Here it is, the British upper crust in all its glory, with all its foibles and sensibilities and understanding of what it means to be free and English Speaking—and with the sexual morals of ally cats.
The focus of the book is the greatest drama of the last Century, when the appeasement oriented Neville Chamberlain ruled the Tory Party and British Government will a tighter rein that Mr Hitler ruled Germany.
In early 1939, Leslie Hore-Belisha, the secretary of war, told a Times correspondent that the "Conservative party machine is even stronger than the Nazi party machine. It may have a different aim, but is similarly callous and ruthless. It suppresses anyone who does not toe the line." (Page 160)With a blind eye to what was going on in Africa and Europe, Mr Chamberlain blundered ahead, thinking that he could see into Mr Hitler's soul and come to an understanding with him. In so thinking he missed the little corner that thought that the Germans, to get the grain and living space they needed, might have to kill or force into exile some 42 million people to the East.
Opposed to the Neville Chamberlain juggernaut was Winston Churchill and a small band of Tories who thought that war was coming and that England was not ready. This was discussed by then college student John F Kennedy, in his book Why England Slept. The future president's father was the US Ambassador to the Court of St James and was frankly on the side of the appeasers. The future president was not.
The critical vote, the one that caused Prime Minister Chamberlain to tender his resignation, was taken on 8 May 1940 because the Labor Party was encouraged by the Tory rebels to put the question regarding confidence in the Prime Minister. This was the "Norway Debate" or "Narvik Debate", and it took place before Germany moved on the Low Countries and France. Mr Chamberlain's government won that vote, but he was wounded. While he should have had a majority of 241 votes, he lost 41 to the other side and 60 abstained. Mr Chamberlain then asked Labor and the Liberals to join in a "national unity government", but they declined. There was some talk of putting Lord Halifax in as Prime Minister, but he was an appeaser and knew that Churchill would be still in the Government, and running the war.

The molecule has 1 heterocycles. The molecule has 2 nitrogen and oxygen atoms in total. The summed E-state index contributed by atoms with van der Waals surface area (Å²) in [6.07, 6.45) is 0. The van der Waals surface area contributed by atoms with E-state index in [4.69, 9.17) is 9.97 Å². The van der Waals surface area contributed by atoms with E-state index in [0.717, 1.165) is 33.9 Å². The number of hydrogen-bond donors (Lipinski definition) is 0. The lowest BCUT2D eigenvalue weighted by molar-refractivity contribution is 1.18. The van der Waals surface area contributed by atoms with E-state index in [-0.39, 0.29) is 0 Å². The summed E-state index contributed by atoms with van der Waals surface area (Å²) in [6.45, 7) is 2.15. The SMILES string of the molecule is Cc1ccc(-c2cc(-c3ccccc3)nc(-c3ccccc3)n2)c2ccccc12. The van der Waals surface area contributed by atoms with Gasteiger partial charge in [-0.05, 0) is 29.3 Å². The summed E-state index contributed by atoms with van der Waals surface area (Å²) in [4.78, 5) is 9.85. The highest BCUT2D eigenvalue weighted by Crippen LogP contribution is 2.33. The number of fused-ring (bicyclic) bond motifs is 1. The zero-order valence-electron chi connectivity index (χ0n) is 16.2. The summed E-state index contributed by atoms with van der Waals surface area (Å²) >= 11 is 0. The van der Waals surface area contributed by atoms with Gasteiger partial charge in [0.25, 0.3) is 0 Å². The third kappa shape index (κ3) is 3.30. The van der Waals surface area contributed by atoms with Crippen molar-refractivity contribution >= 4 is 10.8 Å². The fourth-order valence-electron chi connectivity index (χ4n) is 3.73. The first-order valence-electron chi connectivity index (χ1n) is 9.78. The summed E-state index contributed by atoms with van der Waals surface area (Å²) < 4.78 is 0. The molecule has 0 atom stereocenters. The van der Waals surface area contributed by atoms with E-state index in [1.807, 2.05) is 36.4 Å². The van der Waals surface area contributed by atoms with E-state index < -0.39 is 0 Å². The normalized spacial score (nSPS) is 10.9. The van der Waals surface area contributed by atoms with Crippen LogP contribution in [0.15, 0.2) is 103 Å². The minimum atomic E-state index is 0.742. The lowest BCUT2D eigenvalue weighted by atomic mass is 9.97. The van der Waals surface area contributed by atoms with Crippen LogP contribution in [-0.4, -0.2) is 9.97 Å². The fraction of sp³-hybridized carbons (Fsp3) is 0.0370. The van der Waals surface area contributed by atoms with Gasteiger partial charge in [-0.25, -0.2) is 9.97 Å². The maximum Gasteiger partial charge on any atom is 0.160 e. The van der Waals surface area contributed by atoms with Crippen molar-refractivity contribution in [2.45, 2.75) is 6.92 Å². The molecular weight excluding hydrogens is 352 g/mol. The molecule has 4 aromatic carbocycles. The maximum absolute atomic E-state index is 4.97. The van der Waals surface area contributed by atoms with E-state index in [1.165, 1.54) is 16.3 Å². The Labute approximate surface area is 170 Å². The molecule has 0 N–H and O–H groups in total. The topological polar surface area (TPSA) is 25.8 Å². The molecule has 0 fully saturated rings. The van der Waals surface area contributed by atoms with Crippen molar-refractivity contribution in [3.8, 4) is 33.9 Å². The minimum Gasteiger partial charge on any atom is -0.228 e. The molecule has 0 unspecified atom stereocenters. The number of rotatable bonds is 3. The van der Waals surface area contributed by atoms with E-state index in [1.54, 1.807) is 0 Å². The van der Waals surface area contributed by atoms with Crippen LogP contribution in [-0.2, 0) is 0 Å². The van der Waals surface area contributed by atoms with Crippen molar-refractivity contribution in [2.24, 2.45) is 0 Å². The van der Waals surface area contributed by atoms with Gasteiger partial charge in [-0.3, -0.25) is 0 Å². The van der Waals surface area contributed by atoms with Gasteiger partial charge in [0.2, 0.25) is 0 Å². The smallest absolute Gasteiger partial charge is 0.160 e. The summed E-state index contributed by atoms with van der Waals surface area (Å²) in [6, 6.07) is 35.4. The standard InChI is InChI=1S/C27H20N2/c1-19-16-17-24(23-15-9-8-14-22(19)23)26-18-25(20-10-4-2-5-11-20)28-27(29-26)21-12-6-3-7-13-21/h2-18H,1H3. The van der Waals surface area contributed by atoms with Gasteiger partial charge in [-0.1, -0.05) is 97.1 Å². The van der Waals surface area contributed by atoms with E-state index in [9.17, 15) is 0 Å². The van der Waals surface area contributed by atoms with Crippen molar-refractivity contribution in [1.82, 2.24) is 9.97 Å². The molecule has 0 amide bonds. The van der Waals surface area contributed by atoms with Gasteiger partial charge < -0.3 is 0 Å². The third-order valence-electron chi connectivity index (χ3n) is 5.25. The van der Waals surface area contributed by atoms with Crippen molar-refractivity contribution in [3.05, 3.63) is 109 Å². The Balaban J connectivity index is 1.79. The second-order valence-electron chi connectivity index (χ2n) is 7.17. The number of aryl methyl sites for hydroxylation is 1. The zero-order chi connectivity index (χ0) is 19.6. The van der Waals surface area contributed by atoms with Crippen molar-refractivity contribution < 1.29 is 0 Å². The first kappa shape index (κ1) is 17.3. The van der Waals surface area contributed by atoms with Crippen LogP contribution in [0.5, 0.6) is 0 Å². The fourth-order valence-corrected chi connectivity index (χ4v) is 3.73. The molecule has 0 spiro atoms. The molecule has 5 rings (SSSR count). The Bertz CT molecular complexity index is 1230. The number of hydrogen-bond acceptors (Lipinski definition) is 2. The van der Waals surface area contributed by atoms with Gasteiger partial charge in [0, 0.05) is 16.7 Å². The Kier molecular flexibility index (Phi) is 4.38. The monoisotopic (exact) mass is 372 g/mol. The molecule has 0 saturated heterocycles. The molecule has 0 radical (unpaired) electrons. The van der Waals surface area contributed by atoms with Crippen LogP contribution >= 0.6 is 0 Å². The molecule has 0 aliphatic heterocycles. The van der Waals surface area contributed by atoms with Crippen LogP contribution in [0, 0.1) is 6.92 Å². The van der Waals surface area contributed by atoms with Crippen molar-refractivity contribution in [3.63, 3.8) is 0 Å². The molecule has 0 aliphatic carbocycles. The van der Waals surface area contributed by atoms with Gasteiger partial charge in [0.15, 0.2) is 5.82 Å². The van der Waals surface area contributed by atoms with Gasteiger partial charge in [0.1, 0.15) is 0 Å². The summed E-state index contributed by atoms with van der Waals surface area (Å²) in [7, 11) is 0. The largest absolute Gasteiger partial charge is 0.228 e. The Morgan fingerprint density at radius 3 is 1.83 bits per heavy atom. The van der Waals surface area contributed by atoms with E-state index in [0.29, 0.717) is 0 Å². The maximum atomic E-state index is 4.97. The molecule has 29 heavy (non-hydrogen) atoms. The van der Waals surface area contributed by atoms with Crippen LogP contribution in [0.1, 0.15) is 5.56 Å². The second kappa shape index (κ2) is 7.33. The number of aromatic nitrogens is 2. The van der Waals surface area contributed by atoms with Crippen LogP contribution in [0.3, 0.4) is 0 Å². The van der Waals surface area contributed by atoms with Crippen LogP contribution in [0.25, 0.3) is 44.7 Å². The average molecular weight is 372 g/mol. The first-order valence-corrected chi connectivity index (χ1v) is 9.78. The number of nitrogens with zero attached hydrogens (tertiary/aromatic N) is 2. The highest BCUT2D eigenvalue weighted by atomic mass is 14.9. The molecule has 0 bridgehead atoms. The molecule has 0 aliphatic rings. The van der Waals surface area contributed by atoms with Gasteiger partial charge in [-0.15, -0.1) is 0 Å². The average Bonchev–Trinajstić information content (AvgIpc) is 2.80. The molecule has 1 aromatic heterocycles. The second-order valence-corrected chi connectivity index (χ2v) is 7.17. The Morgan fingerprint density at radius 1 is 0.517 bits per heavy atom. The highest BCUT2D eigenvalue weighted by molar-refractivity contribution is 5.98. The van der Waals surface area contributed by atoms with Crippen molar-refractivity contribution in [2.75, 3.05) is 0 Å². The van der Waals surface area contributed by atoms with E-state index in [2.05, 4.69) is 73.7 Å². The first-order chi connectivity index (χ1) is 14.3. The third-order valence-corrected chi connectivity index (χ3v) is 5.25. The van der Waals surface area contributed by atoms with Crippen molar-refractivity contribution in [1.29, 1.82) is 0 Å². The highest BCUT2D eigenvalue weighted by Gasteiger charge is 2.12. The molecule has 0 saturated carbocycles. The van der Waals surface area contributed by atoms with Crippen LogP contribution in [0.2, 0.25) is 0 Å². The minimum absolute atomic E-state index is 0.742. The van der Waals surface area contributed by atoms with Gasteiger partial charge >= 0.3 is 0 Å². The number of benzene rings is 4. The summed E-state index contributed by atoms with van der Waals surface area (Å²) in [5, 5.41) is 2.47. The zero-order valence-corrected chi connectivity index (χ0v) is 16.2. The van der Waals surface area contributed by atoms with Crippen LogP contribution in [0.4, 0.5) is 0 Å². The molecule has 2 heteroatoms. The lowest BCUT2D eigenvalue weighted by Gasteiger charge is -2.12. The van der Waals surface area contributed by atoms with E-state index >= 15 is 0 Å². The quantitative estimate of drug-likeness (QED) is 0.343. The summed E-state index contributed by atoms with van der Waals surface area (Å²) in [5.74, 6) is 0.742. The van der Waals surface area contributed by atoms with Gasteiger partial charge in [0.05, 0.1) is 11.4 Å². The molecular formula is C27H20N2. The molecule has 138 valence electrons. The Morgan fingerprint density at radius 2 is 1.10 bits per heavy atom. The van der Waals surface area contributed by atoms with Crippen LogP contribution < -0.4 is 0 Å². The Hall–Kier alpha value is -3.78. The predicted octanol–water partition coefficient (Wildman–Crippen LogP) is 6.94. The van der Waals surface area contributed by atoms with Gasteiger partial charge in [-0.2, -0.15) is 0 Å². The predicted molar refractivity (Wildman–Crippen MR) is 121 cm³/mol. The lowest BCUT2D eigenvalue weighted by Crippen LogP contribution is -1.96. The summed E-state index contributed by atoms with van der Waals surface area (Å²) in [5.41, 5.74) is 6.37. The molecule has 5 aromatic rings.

Before he left office, Mr Chamberlain had imposed rules on the British people that we would, today, find ridiculous.
Precious British liberties like habeas corpus were swept away for the duration. The government was given the authority to jail indefinitely without trial any person judged to be a danger to public safety. It could prevent the holding of demonstration or putting out of flags; requisition without payment any building or other property, from a horse to a railway; tell farmers what to plant and what to do with their crops; enter anyone's home without warning or a warrant. (Page 231)It is interesting that they Tory "rebels" did not fair well in the new Government. There were a number of reasons for that, including Mr Churchill's belief that his grip on Parliament was not as strong as he would have liked. After all, he had ratted twice.
The author sums it up:
The rebels' cause certainly had seemed impossible at the time. They were defying a seemingly omnipotent prime minister and political establishment, whose success at shutting down dissent and dispute within the government and the press had been unparalleled. In the course of the two-year struggle the dissidents, with a rare exception like Ronald Cartland, were not untarnished heroes. They were timid and cautious on occasion, susceptible to intimidation and appeals to loyalty made by Chamberlain and his men, worried about their careers and being branded as parliamentary pariahs. But when their country's future hung in the balance in May 1940, they put all those considerations aside. In the end, they did what Leo Amery had urged Arthur Greenwood to do eight months before.Thank God they did.
They spoke for England. (Page 364)
Regards — Cliff